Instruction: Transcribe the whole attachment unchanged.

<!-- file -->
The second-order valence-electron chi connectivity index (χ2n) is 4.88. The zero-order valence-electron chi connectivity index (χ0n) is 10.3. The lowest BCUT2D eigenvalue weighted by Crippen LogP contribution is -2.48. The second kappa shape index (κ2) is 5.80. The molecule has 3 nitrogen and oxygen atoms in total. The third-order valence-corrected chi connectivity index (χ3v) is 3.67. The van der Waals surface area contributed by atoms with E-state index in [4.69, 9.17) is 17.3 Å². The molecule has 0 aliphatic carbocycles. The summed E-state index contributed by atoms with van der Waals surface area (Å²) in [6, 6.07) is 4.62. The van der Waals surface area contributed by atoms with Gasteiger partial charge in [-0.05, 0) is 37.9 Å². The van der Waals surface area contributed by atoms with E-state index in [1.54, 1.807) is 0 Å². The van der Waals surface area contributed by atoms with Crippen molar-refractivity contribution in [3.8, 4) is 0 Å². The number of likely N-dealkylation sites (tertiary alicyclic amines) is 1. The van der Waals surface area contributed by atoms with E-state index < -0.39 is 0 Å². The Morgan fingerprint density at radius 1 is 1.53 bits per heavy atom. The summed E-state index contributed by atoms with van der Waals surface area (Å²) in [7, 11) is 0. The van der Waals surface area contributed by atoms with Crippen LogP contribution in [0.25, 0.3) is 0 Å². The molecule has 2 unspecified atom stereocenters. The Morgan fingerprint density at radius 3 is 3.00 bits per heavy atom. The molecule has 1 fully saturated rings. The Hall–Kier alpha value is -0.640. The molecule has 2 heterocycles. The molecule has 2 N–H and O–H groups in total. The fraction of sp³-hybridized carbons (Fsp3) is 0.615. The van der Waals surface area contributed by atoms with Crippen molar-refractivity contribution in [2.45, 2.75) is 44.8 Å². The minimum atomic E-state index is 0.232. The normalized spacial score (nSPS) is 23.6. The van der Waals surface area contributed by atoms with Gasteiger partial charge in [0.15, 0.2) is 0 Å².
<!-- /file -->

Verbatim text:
The second-order valence-electron chi connectivity index (χ2n) is 4.88. The zero-order valence-electron chi connectivity index (χ0n) is 10.3. The lowest BCUT2D eigenvalue weighted by Crippen LogP contribution is -2.48. The second kappa shape index (κ2) is 5.80. The molecule has 3 nitrogen and oxygen atoms in total. The third-order valence-corrected chi connectivity index (χ3v) is 3.67. The van der Waals surface area contributed by atoms with E-state index in [4.69, 9.17) is 17.3 Å². The molecule has 0 aliphatic carbocycles. The summed E-state index contributed by atoms with van der Waals surface area (Å²) in [6, 6.07) is 4.62. The van der Waals surface area contributed by atoms with Gasteiger partial charge in [-0.05, 0) is 37.9 Å². The van der Waals surface area contributed by atoms with E-state index in [1.54, 1.807) is 0 Å². The van der Waals surface area contributed by atoms with Crippen molar-refractivity contribution in [3.8, 4) is 0 Å². The number of likely N-dealkylation sites (tertiary alicyclic amines) is 1. The van der Waals surface area contributed by atoms with E-state index < -0.39 is 0 Å². The Morgan fingerprint density at radius 1 is 1.53 bits per heavy atom. The summed E-state index contributed by atoms with van der Waals surface area (Å²) in [7, 11) is 0. The van der Waals surface area contributed by atoms with Crippen LogP contribution in [0.25, 0.3) is 0 Å². The molecule has 2 unspecified atom stereocenters. The Morgan fingerprint density at radius 3 is 3.00 bits per heavy atom. The molecule has 1 fully saturated rings. The Hall–Kier alpha value is -0.640. The molecule has 2 heterocycles. The molecule has 2 N–H and O–H groups in total. The fraction of sp³-hybridized carbons (Fsp3) is 0.615. The van der Waals surface area contributed by atoms with Crippen molar-refractivity contribution in [2.45, 2.75) is 44.8 Å². The minimum atomic E-state index is 0.232. The normalized spacial score (nSPS) is 23.6. The van der Waals surface area contributed by atoms with Gasteiger partial charge in [0.15, 0.2) is 0 Å².